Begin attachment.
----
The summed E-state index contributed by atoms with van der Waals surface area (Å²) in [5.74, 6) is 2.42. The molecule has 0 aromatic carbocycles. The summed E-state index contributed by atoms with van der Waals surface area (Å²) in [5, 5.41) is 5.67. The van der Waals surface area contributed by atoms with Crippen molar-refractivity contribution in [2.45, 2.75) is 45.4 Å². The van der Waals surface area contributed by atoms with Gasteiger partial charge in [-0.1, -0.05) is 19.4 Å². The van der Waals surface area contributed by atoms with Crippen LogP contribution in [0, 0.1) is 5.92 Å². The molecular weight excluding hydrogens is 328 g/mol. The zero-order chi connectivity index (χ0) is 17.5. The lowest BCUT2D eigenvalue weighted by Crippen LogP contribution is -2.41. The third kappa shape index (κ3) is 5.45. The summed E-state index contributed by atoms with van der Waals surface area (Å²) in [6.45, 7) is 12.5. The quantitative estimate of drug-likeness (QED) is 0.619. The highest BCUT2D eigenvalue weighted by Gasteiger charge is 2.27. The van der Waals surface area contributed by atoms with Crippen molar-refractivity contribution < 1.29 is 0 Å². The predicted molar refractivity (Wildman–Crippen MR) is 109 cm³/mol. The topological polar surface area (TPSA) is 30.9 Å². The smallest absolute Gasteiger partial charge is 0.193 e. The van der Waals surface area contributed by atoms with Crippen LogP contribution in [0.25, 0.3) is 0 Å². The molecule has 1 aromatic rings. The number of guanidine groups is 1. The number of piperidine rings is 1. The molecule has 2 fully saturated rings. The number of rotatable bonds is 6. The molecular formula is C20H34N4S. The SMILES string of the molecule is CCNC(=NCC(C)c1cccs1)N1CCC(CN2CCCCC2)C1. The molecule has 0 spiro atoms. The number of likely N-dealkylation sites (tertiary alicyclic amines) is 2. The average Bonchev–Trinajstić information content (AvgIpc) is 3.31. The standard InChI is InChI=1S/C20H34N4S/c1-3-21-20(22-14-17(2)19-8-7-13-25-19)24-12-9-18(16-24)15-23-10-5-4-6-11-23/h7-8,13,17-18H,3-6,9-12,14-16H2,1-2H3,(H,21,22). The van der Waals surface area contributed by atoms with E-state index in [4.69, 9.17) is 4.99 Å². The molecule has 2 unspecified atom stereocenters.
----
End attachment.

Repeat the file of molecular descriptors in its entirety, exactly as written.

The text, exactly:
The summed E-state index contributed by atoms with van der Waals surface area (Å²) in [5.74, 6) is 2.42. The molecule has 0 aromatic carbocycles. The summed E-state index contributed by atoms with van der Waals surface area (Å²) in [5, 5.41) is 5.67. The van der Waals surface area contributed by atoms with Crippen molar-refractivity contribution in [2.45, 2.75) is 45.4 Å². The van der Waals surface area contributed by atoms with Gasteiger partial charge in [-0.1, -0.05) is 19.4 Å². The van der Waals surface area contributed by atoms with Crippen LogP contribution in [0, 0.1) is 5.92 Å². The molecular weight excluding hydrogens is 328 g/mol. The zero-order chi connectivity index (χ0) is 17.5. The lowest BCUT2D eigenvalue weighted by Crippen LogP contribution is -2.41. The third kappa shape index (κ3) is 5.45. The summed E-state index contributed by atoms with van der Waals surface area (Å²) in [6.45, 7) is 12.5. The quantitative estimate of drug-likeness (QED) is 0.619. The highest BCUT2D eigenvalue weighted by Gasteiger charge is 2.27. The van der Waals surface area contributed by atoms with Crippen molar-refractivity contribution < 1.29 is 0 Å². The predicted molar refractivity (Wildman–Crippen MR) is 109 cm³/mol. The topological polar surface area (TPSA) is 30.9 Å². The smallest absolute Gasteiger partial charge is 0.193 e. The van der Waals surface area contributed by atoms with Crippen LogP contribution in [0.25, 0.3) is 0 Å². The molecule has 1 aromatic rings. The number of guanidine groups is 1. The number of piperidine rings is 1. The molecule has 2 fully saturated rings. The number of rotatable bonds is 6. The molecular formula is C20H34N4S. The SMILES string of the molecule is CCNC(=NCC(C)c1cccs1)N1CCC(CN2CCCCC2)C1. The molecule has 0 spiro atoms. The number of likely N-dealkylation sites (tertiary alicyclic amines) is 2. The average Bonchev–Trinajstić information content (AvgIpc) is 3.31. The standard InChI is InChI=1S/C20H34N4S/c1-3-21-20(22-14-17(2)19-8-7-13-25-19)24-12-9-18(16-24)15-23-10-5-4-6-11-23/h7-8,13,17-18H,3-6,9-12,14-16H2,1-2H3,(H,21,22). The van der Waals surface area contributed by atoms with E-state index in [4.69, 9.17) is 4.99 Å². The molecule has 2 unspecified atom stereocenters.